Everything you’ve missed about Penny Dreadful — Eva Green, taxidermy, characters who say things like, “This whole country is built on skeletons. One would like a cup of tea, though” — is back. In the wake of a season 2 finale that scattered its main players across the globe, the gothic drama returns with a few new tricks up its sleeve, but it expands to cover new territory without losing its old sensibilities. London is still another world at night. The score is still haunting. Our literary heritage still informs everything. “The Day Tennyson Died” picks up on the day the world lost a poet who concerned himself with the legacies we leave when we die. Is it possible for a fleeting experience to echo past its end? “‘Tis better to have loved and lost,” Tennyson argued, “than never to have loved at all.”
Vanessa is testing that theory. She’s lost Ethan, Sir Malcolm, and her faith all at once, and it’s thrown her into a state of depression at a time before there’s a word for that sort of thing. When she shuts herself away from the world — Eva Green strips all civilized influences from her performance; she shambles down shuttered hallways and gnaws full loaves of bread like an animal — it’s Lyle who refuses to give up on her, encouraging her to seek help from a “mental doctor.” It’s exciting to see Penny Dreadful tackle the stigma around mental illness, especially because Lyle, in drawing upon the “unique nature” of his sexuality, aligns that stigma in particular with the ire directed at anyone who doesn’t conform to societal norms. As a woman, Vanessa has more cause to feel isolated from society and fewer resources to help her address that isolation productively.
Lyle sends Vanessa to Dr. Seward, who promises to be a vital new addition to our cast of characters mainly because there’s something not-so-new about her. She and her assistant, Renfield, bring the story back to Dracula after a season away, but the real significance (so far, at least) lies in the actress who plays her. Patti LuPone, last season’s Cut-Wife, is back as an imposing American psychiatrist — known in the parlance of the day as an alienist — who goes toe-to-toe with Vanessa in their first meeting. I’ll be needing one Patti LuPone pep talk per episode, please. Dr. Seward does not tolerate polite lies, does tolerate screaming, and needs Vanessa to know that she’s just ill, not bad or unworthy. She sizes up her patient in 10 minutes:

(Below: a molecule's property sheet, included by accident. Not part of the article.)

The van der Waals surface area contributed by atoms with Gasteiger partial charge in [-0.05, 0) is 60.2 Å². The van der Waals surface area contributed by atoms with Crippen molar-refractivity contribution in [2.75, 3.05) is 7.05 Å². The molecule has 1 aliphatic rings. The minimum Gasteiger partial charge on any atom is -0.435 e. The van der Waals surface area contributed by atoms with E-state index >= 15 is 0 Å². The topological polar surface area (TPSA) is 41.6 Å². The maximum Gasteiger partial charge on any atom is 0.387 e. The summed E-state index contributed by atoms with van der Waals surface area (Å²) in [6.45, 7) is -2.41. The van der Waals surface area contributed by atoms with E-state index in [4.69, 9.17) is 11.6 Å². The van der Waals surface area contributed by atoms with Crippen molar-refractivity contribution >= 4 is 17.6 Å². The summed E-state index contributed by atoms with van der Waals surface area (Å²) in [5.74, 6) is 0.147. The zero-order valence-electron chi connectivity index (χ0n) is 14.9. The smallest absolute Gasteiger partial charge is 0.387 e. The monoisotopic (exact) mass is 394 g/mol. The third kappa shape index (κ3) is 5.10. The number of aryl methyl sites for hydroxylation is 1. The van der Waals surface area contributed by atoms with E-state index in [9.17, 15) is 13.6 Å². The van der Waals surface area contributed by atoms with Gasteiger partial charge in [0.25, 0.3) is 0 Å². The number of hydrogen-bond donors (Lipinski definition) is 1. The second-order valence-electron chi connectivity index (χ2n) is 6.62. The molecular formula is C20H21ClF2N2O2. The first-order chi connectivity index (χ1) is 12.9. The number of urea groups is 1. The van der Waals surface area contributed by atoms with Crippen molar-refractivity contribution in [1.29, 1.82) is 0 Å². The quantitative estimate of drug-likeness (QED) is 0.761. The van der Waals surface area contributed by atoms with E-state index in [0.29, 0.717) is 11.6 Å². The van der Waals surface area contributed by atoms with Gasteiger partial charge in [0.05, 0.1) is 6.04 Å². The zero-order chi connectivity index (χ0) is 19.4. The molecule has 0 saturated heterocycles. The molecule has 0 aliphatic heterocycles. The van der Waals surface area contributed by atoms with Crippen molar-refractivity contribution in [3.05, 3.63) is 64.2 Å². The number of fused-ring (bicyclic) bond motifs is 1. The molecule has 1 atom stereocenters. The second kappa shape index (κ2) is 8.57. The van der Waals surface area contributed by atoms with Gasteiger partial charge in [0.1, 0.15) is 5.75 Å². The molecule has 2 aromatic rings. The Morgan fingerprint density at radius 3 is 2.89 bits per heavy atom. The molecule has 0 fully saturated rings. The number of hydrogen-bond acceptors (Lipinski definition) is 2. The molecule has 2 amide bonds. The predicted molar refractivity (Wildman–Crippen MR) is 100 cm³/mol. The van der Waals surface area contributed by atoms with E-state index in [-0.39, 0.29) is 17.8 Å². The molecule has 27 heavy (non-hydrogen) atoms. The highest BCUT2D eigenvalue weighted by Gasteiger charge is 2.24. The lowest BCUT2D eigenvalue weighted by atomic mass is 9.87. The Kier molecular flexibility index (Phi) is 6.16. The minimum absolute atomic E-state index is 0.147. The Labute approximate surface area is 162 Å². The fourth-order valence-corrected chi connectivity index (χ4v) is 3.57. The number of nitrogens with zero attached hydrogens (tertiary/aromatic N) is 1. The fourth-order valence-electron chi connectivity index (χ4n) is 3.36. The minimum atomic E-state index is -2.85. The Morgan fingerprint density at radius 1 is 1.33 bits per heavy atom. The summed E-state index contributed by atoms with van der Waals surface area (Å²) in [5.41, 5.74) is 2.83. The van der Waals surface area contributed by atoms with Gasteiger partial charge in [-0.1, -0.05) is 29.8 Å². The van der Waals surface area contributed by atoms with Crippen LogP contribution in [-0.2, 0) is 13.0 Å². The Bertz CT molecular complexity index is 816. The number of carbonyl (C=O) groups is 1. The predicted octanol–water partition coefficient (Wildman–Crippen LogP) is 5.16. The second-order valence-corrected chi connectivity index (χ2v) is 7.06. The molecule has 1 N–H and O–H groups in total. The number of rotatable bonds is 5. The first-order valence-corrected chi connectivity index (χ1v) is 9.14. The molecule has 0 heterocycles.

“You’re not a woman of convention or you wouldn’t be here, but you like to pretend you are so people don’t notice you. But you sometimes like that as well and can dress to draw the eye. But then you think the men who look at you are fools or worse to be taken in by such an obvious outward show, so instead you’re drawn to dark, complicated, impossible men, assuring your own unhappiness and isolation — because, after all, you’re happiest alone, but not even then because you can’t stop thinking about what you’ve lost, again for which you blame yourself. So the cycle goes on: The snake eating its own tail.”
But Vanessa has something about Dr. Seward figured out, too. She recognizes the uncanny similarity between the woman in front of her and the woman who mentored her out on the moor, and although the doctor explains it away as a family resemblance — her ancestors were from the West Country — the whole exchange has a kind of supernatural resonance that inspires some confidence in Vanessa. She believes that Dr. Seward needs her as much as she needs the doctor, and that gives her power. It’s a meeting of equals that looks set to drive the season.
NEXT: Run and Hyde